Daily Archives: September 13, 2010

Dropping Like Flies

We’re only a couple of weeks into the school year and I’m already losing students.

Here’s the first real assignment in my Film and Lit. class:

Your homework for the weekend is twofold.  Please read this entire assignment carefully.

First, please write a brief (about 2 page) response to Willow as a coming of age story.  Remember that coming of age means self-discovery as often as it means physical maturity.  What are the elements of Willow that make it a coming of age story?  Who is the story really about?  What are the particular scenes in the film that lead you to the conclusions you reach?

Second, please finish The Secret Life of Bees, annotating the text as you go (I WILL check for your notes; you’ll get a grade for them, but you needn’t turn them in).  Be ready in class to discuss the book in depth and detail; I want to know what you really think, and WHY you really think it.

If you have questions, concerns, or problems, please email me (sooner is better than later; don’t email me with a problem on Monday night…)

Here’s an email I received at – wait for it…. – 7:20 on Monday night:

Dear Mrs. Chili,

I don’t think I can complete Film& Literature becuase of the work load, it is increadibly stressful and I physically do not have the time to do all of this homework, on top of my other classes. The amount of stress that is being put on me to succeed is highly over whelming, In all seriousness I am getting gray hairs on my chin from the stress and the stress is putting a mental block on me which makes my other homework seem harder than it is, I eventually hyper ventalate and give up for a while. I feel like if I could take a class that doesnt involve as much work I could  have a better chance to succeed in school. So I wanted to let you know that I will not have my homework tomorrow in class and I will discuss this further with you in person.

Thank you,


I would like to point out to you all that this assignment was given on Thursday afternoon.  This class only meets on Tuesdays and Thursdays.  That gives the kids Thursday and Friday nights, two weekend days, and Monday to do the work, not counting the M/W/F 45 minute homework periods every student gets, plus whatever study halls they have built into their schedules.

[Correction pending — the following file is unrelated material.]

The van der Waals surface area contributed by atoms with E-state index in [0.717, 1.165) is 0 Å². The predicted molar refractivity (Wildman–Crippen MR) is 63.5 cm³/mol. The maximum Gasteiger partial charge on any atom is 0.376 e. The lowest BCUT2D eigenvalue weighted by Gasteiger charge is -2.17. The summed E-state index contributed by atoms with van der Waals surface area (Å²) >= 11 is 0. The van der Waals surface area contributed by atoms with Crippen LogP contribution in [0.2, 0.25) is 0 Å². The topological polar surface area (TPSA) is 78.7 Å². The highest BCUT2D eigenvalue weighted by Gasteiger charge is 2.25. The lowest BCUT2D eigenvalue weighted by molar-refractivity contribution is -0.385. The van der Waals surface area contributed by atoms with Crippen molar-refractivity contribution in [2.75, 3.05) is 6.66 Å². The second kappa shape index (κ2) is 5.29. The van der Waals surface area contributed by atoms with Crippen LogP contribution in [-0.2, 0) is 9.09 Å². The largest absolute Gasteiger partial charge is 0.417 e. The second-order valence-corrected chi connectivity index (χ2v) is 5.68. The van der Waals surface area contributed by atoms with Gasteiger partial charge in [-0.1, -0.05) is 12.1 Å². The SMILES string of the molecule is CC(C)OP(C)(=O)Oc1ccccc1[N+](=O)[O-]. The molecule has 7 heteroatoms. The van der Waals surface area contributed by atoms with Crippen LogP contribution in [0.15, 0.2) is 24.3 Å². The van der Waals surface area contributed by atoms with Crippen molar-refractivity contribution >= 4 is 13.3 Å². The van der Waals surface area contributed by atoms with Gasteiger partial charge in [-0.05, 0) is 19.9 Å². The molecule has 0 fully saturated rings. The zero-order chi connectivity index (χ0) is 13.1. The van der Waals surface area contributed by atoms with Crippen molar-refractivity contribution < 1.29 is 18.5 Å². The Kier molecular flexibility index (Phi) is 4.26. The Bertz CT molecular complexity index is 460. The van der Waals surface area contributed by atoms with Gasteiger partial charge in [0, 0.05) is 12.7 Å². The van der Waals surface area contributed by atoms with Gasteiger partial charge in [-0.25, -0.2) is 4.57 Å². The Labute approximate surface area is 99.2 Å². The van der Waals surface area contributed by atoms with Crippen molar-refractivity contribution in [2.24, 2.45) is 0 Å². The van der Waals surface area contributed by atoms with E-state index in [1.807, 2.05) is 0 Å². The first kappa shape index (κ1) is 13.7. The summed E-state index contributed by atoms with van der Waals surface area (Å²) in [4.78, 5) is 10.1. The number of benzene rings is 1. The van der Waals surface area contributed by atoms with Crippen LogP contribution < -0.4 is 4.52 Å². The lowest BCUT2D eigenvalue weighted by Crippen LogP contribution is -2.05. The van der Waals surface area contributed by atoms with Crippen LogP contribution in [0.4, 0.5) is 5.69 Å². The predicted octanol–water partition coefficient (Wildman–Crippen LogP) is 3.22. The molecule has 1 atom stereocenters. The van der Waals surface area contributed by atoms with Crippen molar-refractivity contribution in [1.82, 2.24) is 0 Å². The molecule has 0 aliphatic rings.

I predict that this kid’s going to have a very, very long year.


Filed under concerns, failure, film as literature, I can't make this shit up..., I've got this kid...., really?!, Yikes!

Standardized Testing


In the fall of every year, our great state tests its 11th graders in the areas of math and English (specifically, reading and writing).  The spring brings the excitement of social studies and science tests.

While I understand (to a certain, limited extent) the desire for the State (capitalization intentional) to come up with some way of determining that its schools are doing something worthwhile, I resent the fuck out of standardized tests.

For one, these tests don’t really measure anything worthwhile – at least, not in my discipline.  I don’t think that tests, per se, are a good way of gauging how proficient a student is in a language (and, lest we forget, “English” classes are, at their heart, language classes).  I mean, sure; we can test how well a student can spout back vocabulary, whether a student can discern and understand the roots of words (and thereby guess their meaning), and we can test whether a student “gets” a passage of writing by asking her to answer pointed questions about the piece, but I really don’t think that’s where the true nougat-y goodness of language learning is.

To my way of thinking, true proficiency in a language is determined by the skill and facility with which a speaker or a writer can convey rich thought, meaning, and emotion; and, of course, how well they can receive the same through spoken and written words.  While I’ll admit that the tests my kids are taking are astoundingly better than the tests *I* took as a kid,  I have still yet to see a test that does any justice to that goal.

Instead, the tests that my juniors have to take every year (and that my own children take at varying intervals throughout their career as public school students) are more about how well they can decipher the questions that are being asked.  As I prep my juniors for the English portion of their standardized tests, I’m focusing on three main things; how to interpret a question so they know what’s really being asked, how to organize their thinking so they can be sure they’re answering the question they’re really being asked, and how not to panic.

I’ve got three weeks’ worth of prep time with my kids.  We started today, and some of the poor, panicked babies barely got through the practice test I gave them.  I’m going to need every minute of those three weeks; we need to hit these tests out of the park if we hope to renew our charter in two years.


Filed under concerns, failure, frustrations, General Griping, politics, really?!, Teaching, Yikes!